Spacing is pretty crucial in any fighting game, right?  Since Smash has so much freedom of movement, you really have to get used to your character's movement speeds.  Jiggs is fast in the air, Fox is fast on the ground, Marth has disjointed range.  You'll learn to space your attacks vs. comps, but proper positional spacing comes from playing other people.  Comps just walk towards you, so they're worthless in this respect, but at least you can work on landing those tippers or finding out just how far away you can be and still land Pound.  If your spacing is lacking, you need to make a conscious effort to move into the correct spot until it becomes natural.

Spacing is truly a key component of Smash.  Proper spacing means the difference between a hit and a whiff, on both your end and the opponent's.  Don't get hit, every time you land a hit, combo and reap the rewards.

http://www.youtube.com/watch?v=KdHSj9q_P7I


As simple as this seems to be, spacing really is important.  Smash might be one of the few games I know of where you can die without even getting hit once, but that probably wont happen in a tournament match.  You have to land hits if you want to defeat your opponents, and you wont lose if you don't get hit.

Really, I would say the best spacing practice comes from playing other people, though that doesn't mean playing with comps will absolutely make you worse every time you do it.  If you can't beat a comp, any human player you can beat is most likely not worth playing against.

Coming into Melee from Brawl, this will probably feel the most intuitive to you, and you should pick it up pretty fast, despite the physics being totally different.  I would go as far as to say part of the reason my Jiggs hasn't deteriorated as much as my other characters is because I play Wario, who spaces kind of like Jiggs.


Tech/DI chasing
A crucial aspect of Smash, since most other fighting games have nothing like directional influence in any form (there are some - you can begin to DI a juggle in Soul Calibur 2 past 1 hit in the air).  You have to learn how far they can go in which direction after any hit at any percentage... it's really a matter more of adaptation than memorization.  You know it's possible to go for this or that, so you do what's appropriate based on the DI you see.  Having the reaction time to see what DI your opponent used is one of the key components - did he go left or right or up out of my Dthrow?  I better not mess up or I'll lose my chaingrab.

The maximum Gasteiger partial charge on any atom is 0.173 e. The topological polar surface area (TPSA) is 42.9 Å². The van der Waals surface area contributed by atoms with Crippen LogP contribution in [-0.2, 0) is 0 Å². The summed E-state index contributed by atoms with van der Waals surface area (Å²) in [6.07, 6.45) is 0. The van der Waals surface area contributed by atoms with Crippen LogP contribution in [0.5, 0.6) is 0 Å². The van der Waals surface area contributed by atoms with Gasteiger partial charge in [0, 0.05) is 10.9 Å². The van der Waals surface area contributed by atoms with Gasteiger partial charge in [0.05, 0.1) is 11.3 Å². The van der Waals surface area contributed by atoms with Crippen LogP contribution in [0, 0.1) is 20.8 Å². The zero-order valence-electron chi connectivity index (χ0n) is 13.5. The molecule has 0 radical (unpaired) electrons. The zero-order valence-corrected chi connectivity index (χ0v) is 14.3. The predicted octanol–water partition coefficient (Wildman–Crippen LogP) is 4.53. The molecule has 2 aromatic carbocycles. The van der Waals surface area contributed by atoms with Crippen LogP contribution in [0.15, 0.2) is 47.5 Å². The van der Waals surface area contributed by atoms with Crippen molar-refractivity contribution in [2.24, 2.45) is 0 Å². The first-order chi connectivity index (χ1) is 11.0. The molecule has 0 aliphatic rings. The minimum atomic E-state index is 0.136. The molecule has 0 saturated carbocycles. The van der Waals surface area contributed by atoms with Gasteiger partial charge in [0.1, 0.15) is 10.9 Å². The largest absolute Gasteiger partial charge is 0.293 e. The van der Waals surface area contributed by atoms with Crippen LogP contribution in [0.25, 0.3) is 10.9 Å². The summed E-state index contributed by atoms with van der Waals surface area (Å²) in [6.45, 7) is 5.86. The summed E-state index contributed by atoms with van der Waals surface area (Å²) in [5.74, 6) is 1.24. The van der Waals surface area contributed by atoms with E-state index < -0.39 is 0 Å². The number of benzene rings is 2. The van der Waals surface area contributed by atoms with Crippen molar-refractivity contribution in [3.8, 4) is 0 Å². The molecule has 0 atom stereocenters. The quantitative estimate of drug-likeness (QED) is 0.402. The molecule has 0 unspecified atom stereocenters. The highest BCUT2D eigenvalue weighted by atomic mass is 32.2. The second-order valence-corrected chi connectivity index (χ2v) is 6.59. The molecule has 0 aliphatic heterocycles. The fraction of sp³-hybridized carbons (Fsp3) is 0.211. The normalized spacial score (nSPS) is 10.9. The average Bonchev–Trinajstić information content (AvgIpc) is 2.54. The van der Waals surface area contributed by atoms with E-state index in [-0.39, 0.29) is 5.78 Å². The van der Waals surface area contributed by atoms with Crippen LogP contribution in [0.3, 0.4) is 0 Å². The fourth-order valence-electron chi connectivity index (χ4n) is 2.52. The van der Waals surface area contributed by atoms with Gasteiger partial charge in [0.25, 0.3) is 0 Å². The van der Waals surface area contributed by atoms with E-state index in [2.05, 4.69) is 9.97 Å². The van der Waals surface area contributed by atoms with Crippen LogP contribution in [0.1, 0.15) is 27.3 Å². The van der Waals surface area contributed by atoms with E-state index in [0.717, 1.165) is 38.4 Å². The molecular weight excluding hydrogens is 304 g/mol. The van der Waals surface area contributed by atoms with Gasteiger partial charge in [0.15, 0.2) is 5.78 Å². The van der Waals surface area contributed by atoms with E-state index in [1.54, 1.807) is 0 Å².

I just knocked my opponent onto a platform.  Will he stand, or rolldodge to one side?  I put myself in the proper position (spacing) and watch what he's doing (reaction time + tech chasing) and I'll land Rest.

Can you see how it's coming together?
Sometimes you don't have enough time to space to where it's going to work - now it's like yomi.  You have to just know what they're going to do and punish accordingly - just don't always assume this is the case when you actually have the time to think about it, because you can mess up and miss your chance.  You know when you watch someone like DSF play and he ALWAYS gets that punish or chaingrab?  It's because he's not guessing every time the chance comes up...

Yomi does play a big role in other fighting games, but in Smash there are fewer circumstances where you have to make an educated guess to get your follow up since you can actually react.  However, I'm sure everyone's seen some videos of tournament matches with hilarious mindgames... examples?

http://www.youtube.com/watch?v=jteRL6oxw1E&feature=channel_page

http://www.youtube.com/watch?v=52NjqqxW3xM&feature=channel_page


Reaction Time
A very helpful trait in any scenario, but having the fastest reaction time isn't enough - it just brings more to the table.  This will improve as you focus during any serious match against a competent opponent, and your ability to react will improve as you become more familiar with the game.  When you start playing Melee, moves like Fox's blaster just seem to happen, but as you keep playing, you'll see the startup an hour before the hitbox comes out, and now powershielding that lightning fast projectile isn't even hard (though there's little point if he fires more than one shot, it's pretty stylish if a Fox player tries to get that extra 2% tacked on at the end of a combo by firing, and you tech and powershield it).

You can go out of your way to learn to spot the parts of moves that are telegraphed - that falls under knowlege in all honesty, but combine it with your ever improving reaction time and you're moving up in the world - so much more becomes possible.
And with high end reaction time, you can go as far as to powershield Falco's SHL while wavedashing back and forth with Luigi.  That won't make you the best player around, but damn will that piss off a Falco player.  : )